Voting judging allows involvement

Exploring alternative ways to take action

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Voting judging allows involvement

Yonah Davis

Following the news cycle over the past few months, I have become increasingly frustrated with the direction of our country. I was excited to learn about the opportunity to become a voting judge during the midterm elections, which permitted me to be involved in the democratic process, despite not being able to vote.

Prior to election day, I attended two training sessions regarding the procedures and technology used during the election. These trainings demonstrated how seriously St. Louis Park takes voting and the extent to which they ensure everyone’s voice is heard through the extensive security procedures regarding the ballots.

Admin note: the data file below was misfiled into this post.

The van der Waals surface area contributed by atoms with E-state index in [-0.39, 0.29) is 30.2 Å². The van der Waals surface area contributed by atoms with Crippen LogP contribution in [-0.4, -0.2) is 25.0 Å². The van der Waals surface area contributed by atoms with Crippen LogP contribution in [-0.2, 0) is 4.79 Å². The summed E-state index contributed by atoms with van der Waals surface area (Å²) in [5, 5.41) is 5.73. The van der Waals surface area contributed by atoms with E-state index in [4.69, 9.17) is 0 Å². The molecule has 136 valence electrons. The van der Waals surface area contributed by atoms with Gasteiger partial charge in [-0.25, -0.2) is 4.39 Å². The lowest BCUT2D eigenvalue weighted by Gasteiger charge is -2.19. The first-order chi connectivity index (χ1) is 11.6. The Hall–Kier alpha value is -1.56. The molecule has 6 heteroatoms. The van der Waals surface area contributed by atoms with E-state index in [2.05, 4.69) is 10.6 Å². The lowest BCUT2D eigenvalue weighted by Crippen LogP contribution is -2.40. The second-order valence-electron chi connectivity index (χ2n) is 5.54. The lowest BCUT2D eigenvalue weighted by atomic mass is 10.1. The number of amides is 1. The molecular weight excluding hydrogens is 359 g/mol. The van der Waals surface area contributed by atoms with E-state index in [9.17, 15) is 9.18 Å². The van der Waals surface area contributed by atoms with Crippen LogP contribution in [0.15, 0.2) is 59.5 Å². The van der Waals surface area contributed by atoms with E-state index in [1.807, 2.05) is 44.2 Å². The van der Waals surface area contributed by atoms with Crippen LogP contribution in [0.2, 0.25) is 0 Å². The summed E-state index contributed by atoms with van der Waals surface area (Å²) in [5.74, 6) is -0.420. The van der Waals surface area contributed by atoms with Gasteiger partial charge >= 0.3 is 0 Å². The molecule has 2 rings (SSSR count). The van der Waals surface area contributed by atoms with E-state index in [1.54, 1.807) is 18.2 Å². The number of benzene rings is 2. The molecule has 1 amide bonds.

Sitting in the technology training class, I had the opportunity to assist an older woman practice with the iPad technology. It was heartening to see other students from the high school interspersed with the older generations who are usually associated with this role.

When I arrived at city hall for my shift, I was immediately put to work. Primarily, I checked in voters and assisted them in the registration process. Often I encountered people who needed to update their registrations due to an address or name change. Throughout the afternoon, there was a consistent flow of voters with a few after-work rushes and the tally on the ballot counting machine steadily increased.

By the end of the day, over 80 percent of our precinct had reported to vote, contributing to Minnesota having the highest voter turnout in the nation. As we closed the polls and began the cleanup procedures, I felt proud to have contributed to the democratic process, despite my ineligibility to vote.

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